As US debt heads toward $14 trillion, the Fed will do its part, buying government bonds increasingly as others back away, with money it creates out of thin air. It amounts to a direct hit on the purchasing power of every dollar you own.

Don't be surprised when, as gold and oil prices have done, consumer prices begin to take off. When a series of knockout blows are clearly telegraphed, smart people see them coming and do something about it.


Charles Goyette is the author of the New York Times bestseller The Dollar Meltdown: Surviving the Impending Currency Crisis with Gold, Oil, and Other Unconventional Investments (2009). His mail address is

Copyright (c) 2010 Charles Goyette

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Bill Totten


  • After reading a blog entry by Anthony Painter, I'm given to wonder with him:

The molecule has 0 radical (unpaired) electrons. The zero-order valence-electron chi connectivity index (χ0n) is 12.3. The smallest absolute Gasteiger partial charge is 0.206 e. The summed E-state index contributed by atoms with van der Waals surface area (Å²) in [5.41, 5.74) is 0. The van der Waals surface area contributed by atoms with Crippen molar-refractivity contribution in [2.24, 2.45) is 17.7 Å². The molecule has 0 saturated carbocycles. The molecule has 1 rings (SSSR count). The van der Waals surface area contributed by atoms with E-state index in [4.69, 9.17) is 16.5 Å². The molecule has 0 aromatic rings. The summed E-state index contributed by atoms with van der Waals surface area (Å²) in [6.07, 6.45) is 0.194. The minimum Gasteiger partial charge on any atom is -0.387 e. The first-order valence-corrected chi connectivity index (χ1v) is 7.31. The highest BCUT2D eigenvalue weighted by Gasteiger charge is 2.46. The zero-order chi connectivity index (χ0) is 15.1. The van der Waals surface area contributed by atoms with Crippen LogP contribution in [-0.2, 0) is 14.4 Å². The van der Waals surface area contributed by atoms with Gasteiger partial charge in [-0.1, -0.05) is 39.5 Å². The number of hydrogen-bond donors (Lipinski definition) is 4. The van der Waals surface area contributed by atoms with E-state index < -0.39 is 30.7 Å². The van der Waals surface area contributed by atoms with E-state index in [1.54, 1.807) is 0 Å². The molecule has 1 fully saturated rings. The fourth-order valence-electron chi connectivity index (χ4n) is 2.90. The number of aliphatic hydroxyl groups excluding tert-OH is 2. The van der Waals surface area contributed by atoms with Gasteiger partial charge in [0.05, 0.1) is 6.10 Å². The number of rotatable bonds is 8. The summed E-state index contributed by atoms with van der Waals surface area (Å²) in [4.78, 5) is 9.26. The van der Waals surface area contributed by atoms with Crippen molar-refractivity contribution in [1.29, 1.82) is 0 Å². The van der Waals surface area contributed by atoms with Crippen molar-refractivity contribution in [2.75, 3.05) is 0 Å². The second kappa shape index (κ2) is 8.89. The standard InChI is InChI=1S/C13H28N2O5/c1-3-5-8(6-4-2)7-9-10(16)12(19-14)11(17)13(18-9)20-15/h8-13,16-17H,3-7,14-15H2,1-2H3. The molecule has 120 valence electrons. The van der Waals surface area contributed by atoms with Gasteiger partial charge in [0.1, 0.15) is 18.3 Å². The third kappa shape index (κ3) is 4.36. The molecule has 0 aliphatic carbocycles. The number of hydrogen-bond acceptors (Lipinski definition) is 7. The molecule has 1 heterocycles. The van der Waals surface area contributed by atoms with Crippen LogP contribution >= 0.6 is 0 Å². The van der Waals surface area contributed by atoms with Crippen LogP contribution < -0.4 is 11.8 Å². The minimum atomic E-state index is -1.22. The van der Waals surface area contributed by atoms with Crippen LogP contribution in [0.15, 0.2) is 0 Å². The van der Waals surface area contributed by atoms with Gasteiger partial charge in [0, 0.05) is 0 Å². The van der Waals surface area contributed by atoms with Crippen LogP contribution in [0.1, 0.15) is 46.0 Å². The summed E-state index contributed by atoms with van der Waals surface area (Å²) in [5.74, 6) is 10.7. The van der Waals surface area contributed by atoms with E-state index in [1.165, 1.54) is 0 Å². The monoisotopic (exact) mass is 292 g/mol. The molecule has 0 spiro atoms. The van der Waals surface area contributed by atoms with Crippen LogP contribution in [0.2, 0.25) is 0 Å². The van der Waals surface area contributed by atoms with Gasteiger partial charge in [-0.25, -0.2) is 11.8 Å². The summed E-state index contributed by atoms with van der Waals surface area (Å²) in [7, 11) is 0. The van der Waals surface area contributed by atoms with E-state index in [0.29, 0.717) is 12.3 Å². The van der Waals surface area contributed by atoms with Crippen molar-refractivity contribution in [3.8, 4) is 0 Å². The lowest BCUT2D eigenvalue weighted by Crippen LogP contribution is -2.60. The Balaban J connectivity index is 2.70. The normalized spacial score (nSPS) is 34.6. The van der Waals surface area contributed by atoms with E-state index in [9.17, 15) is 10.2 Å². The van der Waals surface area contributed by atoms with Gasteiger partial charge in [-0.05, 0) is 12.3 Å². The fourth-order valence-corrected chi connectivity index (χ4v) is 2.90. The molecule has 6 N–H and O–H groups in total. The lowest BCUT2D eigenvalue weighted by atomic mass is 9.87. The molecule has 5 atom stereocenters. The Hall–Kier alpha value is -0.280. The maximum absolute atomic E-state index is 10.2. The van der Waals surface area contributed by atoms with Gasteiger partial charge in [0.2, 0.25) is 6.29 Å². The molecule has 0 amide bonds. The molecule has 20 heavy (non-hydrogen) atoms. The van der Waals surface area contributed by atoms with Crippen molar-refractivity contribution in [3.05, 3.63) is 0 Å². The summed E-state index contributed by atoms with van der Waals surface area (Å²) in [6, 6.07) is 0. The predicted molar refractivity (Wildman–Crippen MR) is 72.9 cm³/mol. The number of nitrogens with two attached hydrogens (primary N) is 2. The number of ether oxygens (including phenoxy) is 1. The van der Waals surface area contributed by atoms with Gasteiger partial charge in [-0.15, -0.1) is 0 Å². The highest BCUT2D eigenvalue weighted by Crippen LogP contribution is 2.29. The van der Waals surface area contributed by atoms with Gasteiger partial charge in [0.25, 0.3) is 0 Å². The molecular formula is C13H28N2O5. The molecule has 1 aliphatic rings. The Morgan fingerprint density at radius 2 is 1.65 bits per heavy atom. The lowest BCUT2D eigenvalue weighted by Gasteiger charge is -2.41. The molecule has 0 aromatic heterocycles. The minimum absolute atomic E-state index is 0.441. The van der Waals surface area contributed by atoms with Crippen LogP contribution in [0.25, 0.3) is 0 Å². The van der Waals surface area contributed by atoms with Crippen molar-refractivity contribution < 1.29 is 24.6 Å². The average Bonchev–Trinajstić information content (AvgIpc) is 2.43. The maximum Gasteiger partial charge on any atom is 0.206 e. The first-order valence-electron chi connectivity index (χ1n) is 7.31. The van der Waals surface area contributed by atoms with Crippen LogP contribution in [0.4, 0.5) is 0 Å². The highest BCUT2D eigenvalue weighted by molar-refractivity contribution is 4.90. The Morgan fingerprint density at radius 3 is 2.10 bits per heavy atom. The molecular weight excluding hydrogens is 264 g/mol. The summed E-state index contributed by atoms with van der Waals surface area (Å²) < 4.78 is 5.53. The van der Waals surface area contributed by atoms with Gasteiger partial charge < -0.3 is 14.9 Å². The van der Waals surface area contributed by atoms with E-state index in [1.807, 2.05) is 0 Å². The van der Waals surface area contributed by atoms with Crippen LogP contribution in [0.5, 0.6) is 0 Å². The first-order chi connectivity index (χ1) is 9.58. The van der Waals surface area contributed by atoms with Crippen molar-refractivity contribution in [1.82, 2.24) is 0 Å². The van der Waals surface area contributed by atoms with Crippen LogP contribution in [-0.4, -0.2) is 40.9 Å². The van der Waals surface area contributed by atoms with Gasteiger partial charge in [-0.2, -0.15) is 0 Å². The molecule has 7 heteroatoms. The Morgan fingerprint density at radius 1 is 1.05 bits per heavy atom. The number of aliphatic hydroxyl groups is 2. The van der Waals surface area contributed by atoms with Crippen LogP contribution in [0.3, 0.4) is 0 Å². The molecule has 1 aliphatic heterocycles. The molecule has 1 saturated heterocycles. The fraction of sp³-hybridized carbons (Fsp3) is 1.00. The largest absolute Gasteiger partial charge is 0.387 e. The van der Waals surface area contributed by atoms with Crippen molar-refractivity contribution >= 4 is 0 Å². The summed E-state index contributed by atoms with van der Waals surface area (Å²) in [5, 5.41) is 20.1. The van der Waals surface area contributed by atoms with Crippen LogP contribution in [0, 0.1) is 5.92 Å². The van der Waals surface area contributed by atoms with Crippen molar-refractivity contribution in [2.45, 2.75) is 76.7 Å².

If the rise in debt contains spending on education, future economic performance, healthcare, conservation of and alternative energy, environmental improvement and social progress, isn't it possible that consequent change will result in the debt moving back down?

    By Anonymous Anonymous, at 7:19 AM, February 22, 2010  

  • One-Two Punch explains so much to me. My grandfather was chosen to head the most important bank in the US at the time of the Great Depression, in Detroit Michigan, by Roosevelt. In the same bank, leading it until he died, from 1933 to 1953, friend and advisor of presidents, his reaction to what the United States has become would not be acquiescent, silent. His beloved city is a shell, employment at over 40%.

    His management was so good when the National Bank of Detroit was first sold, it was the fourth strongest U.S bank. So I can only see the collapse of the American fiscal systems as delberate, gradual, gutting fiscal laws and regulations by any effective means. In fact the consolidation of all the small banks was a first step to destroying that banking system. The phrase, 'Too big to fail.' is a mockery of the prudence carefully legislated in the 1930s. Bernake and Paulson were openly schills, the Elmer Gantry vendors that intice the buyers at fairs.

    By Blogger suzannedk, at 4:54 PM, February 22, 2010